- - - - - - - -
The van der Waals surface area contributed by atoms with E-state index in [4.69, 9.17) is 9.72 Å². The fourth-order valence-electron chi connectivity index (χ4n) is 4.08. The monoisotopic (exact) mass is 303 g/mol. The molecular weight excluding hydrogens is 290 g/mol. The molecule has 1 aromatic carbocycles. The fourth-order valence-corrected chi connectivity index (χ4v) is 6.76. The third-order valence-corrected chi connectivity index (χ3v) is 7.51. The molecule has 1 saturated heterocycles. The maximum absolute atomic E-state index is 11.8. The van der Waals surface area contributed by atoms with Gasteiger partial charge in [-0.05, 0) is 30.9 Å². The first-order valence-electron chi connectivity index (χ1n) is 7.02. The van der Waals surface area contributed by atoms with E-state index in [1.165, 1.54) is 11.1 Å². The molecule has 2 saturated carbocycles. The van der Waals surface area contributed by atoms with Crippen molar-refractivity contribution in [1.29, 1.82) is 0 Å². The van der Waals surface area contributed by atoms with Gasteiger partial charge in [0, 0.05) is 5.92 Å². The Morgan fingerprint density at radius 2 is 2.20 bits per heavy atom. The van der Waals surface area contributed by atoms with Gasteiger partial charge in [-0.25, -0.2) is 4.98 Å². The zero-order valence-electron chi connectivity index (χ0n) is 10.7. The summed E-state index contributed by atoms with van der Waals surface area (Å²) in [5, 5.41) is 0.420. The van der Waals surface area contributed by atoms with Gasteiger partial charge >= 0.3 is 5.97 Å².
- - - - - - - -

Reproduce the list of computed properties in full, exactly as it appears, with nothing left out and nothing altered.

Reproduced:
The van der Waals surface area contributed by atoms with E-state index in [4.69, 9.17) is 9.72 Å². The fourth-order valence-electron chi connectivity index (χ4n) is 4.08. The monoisotopic (exact) mass is 303 g/mol. The molecular weight excluding hydrogens is 290 g/mol. The molecule has 1 aromatic carbocycles. The fourth-order valence-corrected chi connectivity index (χ4v) is 6.76. The third-order valence-corrected chi connectivity index (χ3v) is 7.51. The molecule has 1 saturated heterocycles. The maximum absolute atomic E-state index is 11.8. The van der Waals surface area contributed by atoms with Gasteiger partial charge in [-0.05, 0) is 30.9 Å². The first-order valence-electron chi connectivity index (χ1n) is 7.02. The van der Waals surface area contributed by atoms with E-state index in [1.165, 1.54) is 11.1 Å². The molecule has 2 saturated carbocycles. The van der Waals surface area contributed by atoms with Crippen molar-refractivity contribution in [1.29, 1.82) is 0 Å². The van der Waals surface area contributed by atoms with Gasteiger partial charge in [0, 0.05) is 5.92 Å². The Morgan fingerprint density at radius 2 is 2.20 bits per heavy atom. The van der Waals surface area contributed by atoms with Gasteiger partial charge in [-0.25, -0.2) is 4.98 Å². The zero-order valence-electron chi connectivity index (χ0n) is 10.7. The summed E-state index contributed by atoms with van der Waals surface area (Å²) in [5, 5.41) is 0.420. The van der Waals surface area contributed by atoms with Gasteiger partial charge >= 0.3 is 5.97 Å².